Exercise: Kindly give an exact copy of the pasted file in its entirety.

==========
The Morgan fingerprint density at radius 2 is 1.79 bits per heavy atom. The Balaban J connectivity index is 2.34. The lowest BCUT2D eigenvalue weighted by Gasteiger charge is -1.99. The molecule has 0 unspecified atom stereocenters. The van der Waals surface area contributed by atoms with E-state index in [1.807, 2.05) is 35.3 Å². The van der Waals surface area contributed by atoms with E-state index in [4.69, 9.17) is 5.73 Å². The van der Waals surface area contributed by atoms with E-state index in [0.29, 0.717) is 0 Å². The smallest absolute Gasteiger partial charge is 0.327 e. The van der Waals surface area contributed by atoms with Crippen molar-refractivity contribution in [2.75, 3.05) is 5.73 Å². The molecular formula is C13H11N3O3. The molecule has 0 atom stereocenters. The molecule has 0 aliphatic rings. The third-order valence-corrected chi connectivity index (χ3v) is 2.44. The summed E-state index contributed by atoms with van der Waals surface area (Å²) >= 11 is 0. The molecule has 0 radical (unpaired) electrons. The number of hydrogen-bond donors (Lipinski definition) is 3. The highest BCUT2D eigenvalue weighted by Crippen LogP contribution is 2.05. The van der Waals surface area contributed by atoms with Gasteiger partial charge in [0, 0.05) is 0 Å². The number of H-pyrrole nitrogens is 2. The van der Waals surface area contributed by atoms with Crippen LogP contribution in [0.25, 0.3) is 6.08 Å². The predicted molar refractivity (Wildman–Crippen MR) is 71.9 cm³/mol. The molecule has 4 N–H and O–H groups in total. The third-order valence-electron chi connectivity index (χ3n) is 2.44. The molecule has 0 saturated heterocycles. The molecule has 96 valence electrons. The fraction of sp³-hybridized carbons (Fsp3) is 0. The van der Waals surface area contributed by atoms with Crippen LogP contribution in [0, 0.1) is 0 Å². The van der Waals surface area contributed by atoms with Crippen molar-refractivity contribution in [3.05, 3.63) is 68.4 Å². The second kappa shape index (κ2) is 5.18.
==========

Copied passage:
The Morgan fingerprint density at radius 2 is 1.79 bits per heavy atom. The Balaban J connectivity index is 2.34. The lowest BCUT2D eigenvalue weighted by Gasteiger charge is -1.99. The molecule has 0 unspecified atom stereocenters. The van der Waals surface area contributed by atoms with E-state index in [1.807, 2.05) is 35.3 Å². The van der Waals surface area contributed by atoms with E-state index in [4.69, 9.17) is 5.73 Å². The van der Waals surface area contributed by atoms with E-state index in [0.29, 0.717) is 0 Å². The smallest absolute Gasteiger partial charge is 0.327 e. The van der Waals surface area contributed by atoms with Crippen molar-refractivity contribution in [2.75, 3.05) is 5.73 Å². The molecular formula is C13H11N3O3. The molecule has 0 atom stereocenters. The molecule has 0 aliphatic rings. The third-order valence-corrected chi connectivity index (χ3v) is 2.44. The summed E-state index contributed by atoms with van der Waals surface area (Å²) >= 11 is 0. The molecule has 0 radical (unpaired) electrons. The number of hydrogen-bond donors (Lipinski definition) is 3. The highest BCUT2D eigenvalue weighted by Crippen LogP contribution is 2.05. The van der Waals surface area contributed by atoms with Gasteiger partial charge in [0, 0.05) is 0 Å². The number of H-pyrrole nitrogens is 2. The van der Waals surface area contributed by atoms with Crippen LogP contribution in [0.25, 0.3) is 6.08 Å². The predicted molar refractivity (Wildman–Crippen MR) is 71.9 cm³/mol. The molecule has 4 N–H and O–H groups in total. The third-order valence-electron chi connectivity index (χ3n) is 2.44. The molecule has 0 saturated heterocycles. The molecule has 96 valence electrons. The fraction of sp³-hybridized carbons (Fsp3) is 0. The van der Waals surface area contributed by atoms with Crippen LogP contribution in [0, 0.1) is 0 Å². The van der Waals surface area contributed by atoms with Crippen molar-refractivity contribution in [3.05, 3.63) is 68.4 Å². The second kappa shape index (κ2) is 5.18.